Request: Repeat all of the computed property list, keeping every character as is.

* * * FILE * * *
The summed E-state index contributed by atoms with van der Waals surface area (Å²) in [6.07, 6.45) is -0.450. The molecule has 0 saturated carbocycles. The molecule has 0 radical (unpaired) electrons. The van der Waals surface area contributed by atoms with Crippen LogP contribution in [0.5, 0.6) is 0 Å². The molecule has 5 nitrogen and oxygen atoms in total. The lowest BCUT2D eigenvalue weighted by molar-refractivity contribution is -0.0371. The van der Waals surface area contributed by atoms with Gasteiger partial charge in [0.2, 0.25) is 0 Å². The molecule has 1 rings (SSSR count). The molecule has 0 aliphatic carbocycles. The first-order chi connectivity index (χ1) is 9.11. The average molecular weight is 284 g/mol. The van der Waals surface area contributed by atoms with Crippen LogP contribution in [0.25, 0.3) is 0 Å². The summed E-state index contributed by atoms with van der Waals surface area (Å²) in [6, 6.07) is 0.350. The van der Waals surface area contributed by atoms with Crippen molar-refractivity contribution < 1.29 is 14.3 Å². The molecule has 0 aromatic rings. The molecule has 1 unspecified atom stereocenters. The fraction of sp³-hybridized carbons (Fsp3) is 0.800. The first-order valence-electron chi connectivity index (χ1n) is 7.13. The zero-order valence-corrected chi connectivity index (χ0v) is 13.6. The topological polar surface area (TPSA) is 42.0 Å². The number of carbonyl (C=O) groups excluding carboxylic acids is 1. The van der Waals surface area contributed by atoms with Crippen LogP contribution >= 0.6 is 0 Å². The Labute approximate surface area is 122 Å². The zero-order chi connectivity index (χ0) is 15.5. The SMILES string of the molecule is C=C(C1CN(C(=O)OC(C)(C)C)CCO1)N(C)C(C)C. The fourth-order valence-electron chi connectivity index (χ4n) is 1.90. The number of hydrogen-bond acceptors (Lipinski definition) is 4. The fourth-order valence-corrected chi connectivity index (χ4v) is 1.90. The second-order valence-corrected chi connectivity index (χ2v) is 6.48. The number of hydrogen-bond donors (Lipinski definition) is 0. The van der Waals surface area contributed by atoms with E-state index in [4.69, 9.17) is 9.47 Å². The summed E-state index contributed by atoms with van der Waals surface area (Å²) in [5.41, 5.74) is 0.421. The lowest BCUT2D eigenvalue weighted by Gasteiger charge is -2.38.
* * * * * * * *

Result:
The summed E-state index contributed by atoms with van der Waals surface area (Å²) in [6.07, 6.45) is -0.450. The molecule has 0 saturated carbocycles. The molecule has 0 radical (unpaired) electrons. The van der Waals surface area contributed by atoms with Crippen LogP contribution in [0.5, 0.6) is 0 Å². The molecule has 5 nitrogen and oxygen atoms in total. The lowest BCUT2D eigenvalue weighted by molar-refractivity contribution is -0.0371. The van der Waals surface area contributed by atoms with Gasteiger partial charge in [0.2, 0.25) is 0 Å². The molecule has 1 rings (SSSR count). The molecule has 0 aliphatic carbocycles. The first-order chi connectivity index (χ1) is 9.11. The average molecular weight is 284 g/mol. The van der Waals surface area contributed by atoms with Crippen LogP contribution in [0.25, 0.3) is 0 Å². The summed E-state index contributed by atoms with van der Waals surface area (Å²) in [6, 6.07) is 0.350. The van der Waals surface area contributed by atoms with Crippen molar-refractivity contribution < 1.29 is 14.3 Å². The molecule has 0 aromatic rings. The molecule has 1 unspecified atom stereocenters. The fraction of sp³-hybridized carbons (Fsp3) is 0.800. The first-order valence-electron chi connectivity index (χ1n) is 7.13. The zero-order valence-corrected chi connectivity index (χ0v) is 13.6. The topological polar surface area (TPSA) is 42.0 Å². The number of carbonyl (C=O) groups excluding carboxylic acids is 1. The van der Waals surface area contributed by atoms with Crippen LogP contribution >= 0.6 is 0 Å². The Labute approximate surface area is 122 Å². The zero-order chi connectivity index (χ0) is 15.5. The SMILES string of the molecule is C=C(C1CN(C(=O)OC(C)(C)C)CCO1)N(C)C(C)C. The fourth-order valence-electron chi connectivity index (χ4n) is 1.90. The number of hydrogen-bond acceptors (Lipinski definition) is 4. The fourth-order valence-corrected chi connectivity index (χ4v) is 1.90. The second-order valence-corrected chi connectivity index (χ2v) is 6.48. The number of hydrogen-bond donors (Lipinski definition) is 0. The van der Waals surface area contributed by atoms with E-state index in [4.69, 9.17) is 9.47 Å². The summed E-state index contributed by atoms with van der Waals surface area (Å²) in [5.41, 5.74) is 0.421. The lowest BCUT2D eigenvalue weighted by Gasteiger charge is -2.38.